When we think about the American frontier, images of isolation, privation and often labor can come to mind. Life on the frontier certainly was difficult and dangerous. A homesteader’s first year was often a frantic race to establish his family before winter snow began to fall. The first job was to cut timber to clear land for planting crops and provide logs for building a cabin. The homesteader’s wife and children might stay with a neighbor or even remain back east while their new house was being built and crops and garden planted. Conditions in their new log home were primitive as most cabins had only dirt floors, almost no furniture and only a small, cast iron stove for heat and cooking. However, once established in their new home pioneer families were eager to improve their cabins with siding, wooden floors, paint and plaster. Even on the frontier people did their best to follow the latest fashions and keep up with the Joneses.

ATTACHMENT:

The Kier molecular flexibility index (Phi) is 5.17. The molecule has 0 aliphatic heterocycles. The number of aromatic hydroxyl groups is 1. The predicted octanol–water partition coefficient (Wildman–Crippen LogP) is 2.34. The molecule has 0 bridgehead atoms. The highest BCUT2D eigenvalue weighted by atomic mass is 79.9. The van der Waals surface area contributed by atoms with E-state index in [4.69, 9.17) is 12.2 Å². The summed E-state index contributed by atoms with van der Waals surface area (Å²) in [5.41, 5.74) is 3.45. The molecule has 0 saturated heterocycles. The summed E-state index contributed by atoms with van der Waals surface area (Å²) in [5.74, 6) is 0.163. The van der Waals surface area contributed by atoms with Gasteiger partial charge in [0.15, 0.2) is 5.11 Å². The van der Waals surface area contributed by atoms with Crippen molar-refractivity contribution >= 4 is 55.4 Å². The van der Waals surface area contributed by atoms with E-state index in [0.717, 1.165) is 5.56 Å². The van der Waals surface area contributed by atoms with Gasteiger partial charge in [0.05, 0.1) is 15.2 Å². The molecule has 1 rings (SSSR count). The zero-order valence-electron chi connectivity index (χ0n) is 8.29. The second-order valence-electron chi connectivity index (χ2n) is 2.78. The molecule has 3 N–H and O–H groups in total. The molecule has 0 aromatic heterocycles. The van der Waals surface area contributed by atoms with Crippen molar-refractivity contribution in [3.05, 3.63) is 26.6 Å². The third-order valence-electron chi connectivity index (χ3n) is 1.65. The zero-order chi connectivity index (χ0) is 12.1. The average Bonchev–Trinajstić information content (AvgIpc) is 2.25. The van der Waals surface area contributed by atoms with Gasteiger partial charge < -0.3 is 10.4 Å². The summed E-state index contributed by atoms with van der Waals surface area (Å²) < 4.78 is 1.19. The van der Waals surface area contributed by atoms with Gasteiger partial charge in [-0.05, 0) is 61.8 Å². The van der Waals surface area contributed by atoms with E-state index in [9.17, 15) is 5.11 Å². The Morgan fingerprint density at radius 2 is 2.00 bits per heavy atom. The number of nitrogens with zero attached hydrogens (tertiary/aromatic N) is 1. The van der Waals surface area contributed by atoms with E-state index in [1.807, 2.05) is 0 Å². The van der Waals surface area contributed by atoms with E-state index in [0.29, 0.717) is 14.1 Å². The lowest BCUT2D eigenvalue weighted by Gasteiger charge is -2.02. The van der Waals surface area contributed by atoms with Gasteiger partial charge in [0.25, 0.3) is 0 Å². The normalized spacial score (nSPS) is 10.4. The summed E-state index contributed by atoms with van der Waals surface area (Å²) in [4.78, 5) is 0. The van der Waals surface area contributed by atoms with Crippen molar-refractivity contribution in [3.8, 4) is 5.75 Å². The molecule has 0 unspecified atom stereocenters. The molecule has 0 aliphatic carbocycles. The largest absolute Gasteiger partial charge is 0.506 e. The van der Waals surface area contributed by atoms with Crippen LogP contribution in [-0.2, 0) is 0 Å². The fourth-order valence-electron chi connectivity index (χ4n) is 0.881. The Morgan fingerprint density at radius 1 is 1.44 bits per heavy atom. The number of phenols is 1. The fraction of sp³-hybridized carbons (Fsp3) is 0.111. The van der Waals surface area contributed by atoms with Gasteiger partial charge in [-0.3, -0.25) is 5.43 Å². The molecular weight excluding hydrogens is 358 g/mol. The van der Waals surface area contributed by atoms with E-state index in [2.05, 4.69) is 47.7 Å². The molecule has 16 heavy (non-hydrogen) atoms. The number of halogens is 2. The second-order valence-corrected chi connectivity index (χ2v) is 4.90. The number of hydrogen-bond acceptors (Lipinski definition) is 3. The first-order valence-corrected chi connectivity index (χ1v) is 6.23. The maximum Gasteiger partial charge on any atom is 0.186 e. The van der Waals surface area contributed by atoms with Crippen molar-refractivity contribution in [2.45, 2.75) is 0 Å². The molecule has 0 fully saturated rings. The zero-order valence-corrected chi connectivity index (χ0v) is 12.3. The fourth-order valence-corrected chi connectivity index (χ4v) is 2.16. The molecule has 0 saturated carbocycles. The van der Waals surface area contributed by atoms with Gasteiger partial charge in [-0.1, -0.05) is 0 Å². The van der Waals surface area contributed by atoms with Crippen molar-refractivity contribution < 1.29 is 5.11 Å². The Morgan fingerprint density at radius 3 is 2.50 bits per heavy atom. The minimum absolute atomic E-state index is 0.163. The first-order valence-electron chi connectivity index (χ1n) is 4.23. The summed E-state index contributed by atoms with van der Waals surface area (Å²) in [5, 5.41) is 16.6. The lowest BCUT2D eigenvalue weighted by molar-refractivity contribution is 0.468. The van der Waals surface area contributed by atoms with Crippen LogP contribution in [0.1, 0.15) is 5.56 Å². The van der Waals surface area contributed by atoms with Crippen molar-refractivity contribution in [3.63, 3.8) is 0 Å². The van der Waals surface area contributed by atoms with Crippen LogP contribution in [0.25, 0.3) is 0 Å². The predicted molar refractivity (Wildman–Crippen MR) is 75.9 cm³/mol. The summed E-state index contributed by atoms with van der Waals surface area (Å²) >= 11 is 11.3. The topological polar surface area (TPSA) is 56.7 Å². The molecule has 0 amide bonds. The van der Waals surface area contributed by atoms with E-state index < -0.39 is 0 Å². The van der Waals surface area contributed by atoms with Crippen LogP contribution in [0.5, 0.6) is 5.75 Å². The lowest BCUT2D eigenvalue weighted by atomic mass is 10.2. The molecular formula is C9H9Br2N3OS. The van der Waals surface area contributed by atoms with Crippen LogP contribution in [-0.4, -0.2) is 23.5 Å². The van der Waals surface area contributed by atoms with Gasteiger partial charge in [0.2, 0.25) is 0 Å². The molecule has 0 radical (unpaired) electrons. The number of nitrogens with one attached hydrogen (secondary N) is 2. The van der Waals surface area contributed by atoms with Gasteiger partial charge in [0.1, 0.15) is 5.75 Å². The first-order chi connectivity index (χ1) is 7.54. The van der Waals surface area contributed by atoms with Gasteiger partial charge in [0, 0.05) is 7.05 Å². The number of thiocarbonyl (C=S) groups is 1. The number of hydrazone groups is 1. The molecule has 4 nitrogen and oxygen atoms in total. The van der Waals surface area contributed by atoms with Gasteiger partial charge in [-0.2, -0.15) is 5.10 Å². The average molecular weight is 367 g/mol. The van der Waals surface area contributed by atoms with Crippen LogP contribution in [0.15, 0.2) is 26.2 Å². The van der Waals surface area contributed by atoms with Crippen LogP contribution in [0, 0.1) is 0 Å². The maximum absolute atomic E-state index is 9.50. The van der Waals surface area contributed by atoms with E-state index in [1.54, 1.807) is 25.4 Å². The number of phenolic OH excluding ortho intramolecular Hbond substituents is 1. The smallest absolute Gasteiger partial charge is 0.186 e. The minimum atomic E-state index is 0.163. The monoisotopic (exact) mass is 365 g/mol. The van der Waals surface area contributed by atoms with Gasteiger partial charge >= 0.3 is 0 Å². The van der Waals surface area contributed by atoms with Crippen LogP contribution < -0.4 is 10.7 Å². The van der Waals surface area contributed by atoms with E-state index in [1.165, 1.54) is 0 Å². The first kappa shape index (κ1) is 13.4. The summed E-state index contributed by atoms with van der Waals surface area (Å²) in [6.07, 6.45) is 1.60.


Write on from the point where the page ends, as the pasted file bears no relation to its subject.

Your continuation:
German immigrants Wilhelm and Sophia Ney homesteaded along the Minnesota River just east of Henderson, MN in the 1850s. Wilhelm built a large 22’x 32’ cabin from maple and basswood logs in 1855 which served as the family’s home until he built a larger house out of local, cream colored Chaska brick. The old cabin was covered in board and batten siding and later converted into a horse barn. However, despite being used to stable horses for many decades, remnants of the original daubing and lath and lime plaster have survived on the rear wall.
Once the newly plastered walls had cured they could be white washed, painted with brightly tinted oil or calcimine paint or even covered with fashionable wallpaper bought at the local dry goods store. Indeed, some plaster, paint, siding and a new frame-and-panel door could make a log cabin look as refined as a frame house built in town. Only its thick, log walls might betray its humble beginnings. 19th century plaster was made from lime, sand and sometimes animal hair and applied in up to three coats over wooden lath. The plaster was mixed on site (the lime often coming from local deposits of limestone) and lath split or riven from trees felled in the area. Wilhelm Ney split his lath from small branches of willow trees which were abundant along the nearby Minnesota River. The lath was nailed directly to the log walls with a straw backing which allowed the lime plaster to adhere more easily.